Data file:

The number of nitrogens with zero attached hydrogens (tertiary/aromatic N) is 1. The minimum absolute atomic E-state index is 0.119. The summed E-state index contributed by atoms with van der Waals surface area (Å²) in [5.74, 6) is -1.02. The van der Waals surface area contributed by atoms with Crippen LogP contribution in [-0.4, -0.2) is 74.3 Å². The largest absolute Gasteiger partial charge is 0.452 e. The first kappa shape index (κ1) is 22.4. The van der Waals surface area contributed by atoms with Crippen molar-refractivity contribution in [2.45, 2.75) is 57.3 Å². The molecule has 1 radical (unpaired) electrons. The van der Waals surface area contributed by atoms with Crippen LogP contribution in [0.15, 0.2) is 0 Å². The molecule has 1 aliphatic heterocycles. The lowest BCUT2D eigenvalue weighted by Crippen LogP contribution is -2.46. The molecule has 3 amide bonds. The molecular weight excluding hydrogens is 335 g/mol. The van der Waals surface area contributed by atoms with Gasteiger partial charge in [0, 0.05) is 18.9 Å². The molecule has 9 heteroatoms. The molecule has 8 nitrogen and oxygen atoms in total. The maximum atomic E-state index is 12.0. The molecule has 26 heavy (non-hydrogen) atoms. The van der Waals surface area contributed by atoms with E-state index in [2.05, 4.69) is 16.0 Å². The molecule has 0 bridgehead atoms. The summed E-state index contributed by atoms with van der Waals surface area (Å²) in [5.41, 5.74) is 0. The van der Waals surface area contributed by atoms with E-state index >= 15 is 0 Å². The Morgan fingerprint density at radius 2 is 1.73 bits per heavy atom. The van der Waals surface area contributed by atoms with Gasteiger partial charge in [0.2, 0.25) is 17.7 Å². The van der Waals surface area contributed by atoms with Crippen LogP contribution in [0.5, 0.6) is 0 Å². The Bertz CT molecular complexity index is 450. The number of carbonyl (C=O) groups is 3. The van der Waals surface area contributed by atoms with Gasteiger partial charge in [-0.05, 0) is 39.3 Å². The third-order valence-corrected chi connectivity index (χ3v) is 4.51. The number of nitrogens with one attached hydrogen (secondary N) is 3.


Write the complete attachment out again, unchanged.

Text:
The number of nitrogens with zero attached hydrogens (tertiary/aromatic N) is 1. The minimum absolute atomic E-state index is 0.119. The summed E-state index contributed by atoms with van der Waals surface area (Å²) in [5.74, 6) is -1.02. The van der Waals surface area contributed by atoms with Crippen LogP contribution in [-0.4, -0.2) is 74.3 Å². The largest absolute Gasteiger partial charge is 0.452 e. The first kappa shape index (κ1) is 22.4. The van der Waals surface area contributed by atoms with Crippen molar-refractivity contribution in [2.45, 2.75) is 57.3 Å². The molecule has 1 radical (unpaired) electrons. The van der Waals surface area contributed by atoms with Crippen LogP contribution in [0.15, 0.2) is 0 Å². The molecule has 1 aliphatic heterocycles. The lowest BCUT2D eigenvalue weighted by Crippen LogP contribution is -2.46. The molecule has 3 amide bonds. The molecular weight excluding hydrogens is 335 g/mol. The van der Waals surface area contributed by atoms with Gasteiger partial charge in [0, 0.05) is 18.9 Å². The molecule has 9 heteroatoms. The molecule has 8 nitrogen and oxygen atoms in total. The maximum atomic E-state index is 12.0. The molecule has 26 heavy (non-hydrogen) atoms. The van der Waals surface area contributed by atoms with E-state index in [2.05, 4.69) is 16.0 Å². The molecule has 0 bridgehead atoms. The summed E-state index contributed by atoms with van der Waals surface area (Å²) in [5.41, 5.74) is 0. The van der Waals surface area contributed by atoms with E-state index >= 15 is 0 Å². The Morgan fingerprint density at radius 2 is 1.73 bits per heavy atom. The van der Waals surface area contributed by atoms with Gasteiger partial charge in [0.2, 0.25) is 17.7 Å². The van der Waals surface area contributed by atoms with Crippen LogP contribution in [0.5, 0.6) is 0 Å². The Bertz CT molecular complexity index is 450. The number of carbonyl (C=O) groups is 3. The van der Waals surface area contributed by atoms with Gasteiger partial charge in [-0.05, 0) is 39.3 Å². The third-order valence-corrected chi connectivity index (χ3v) is 4.51. The number of nitrogens with one attached hydrogen (secondary N) is 3.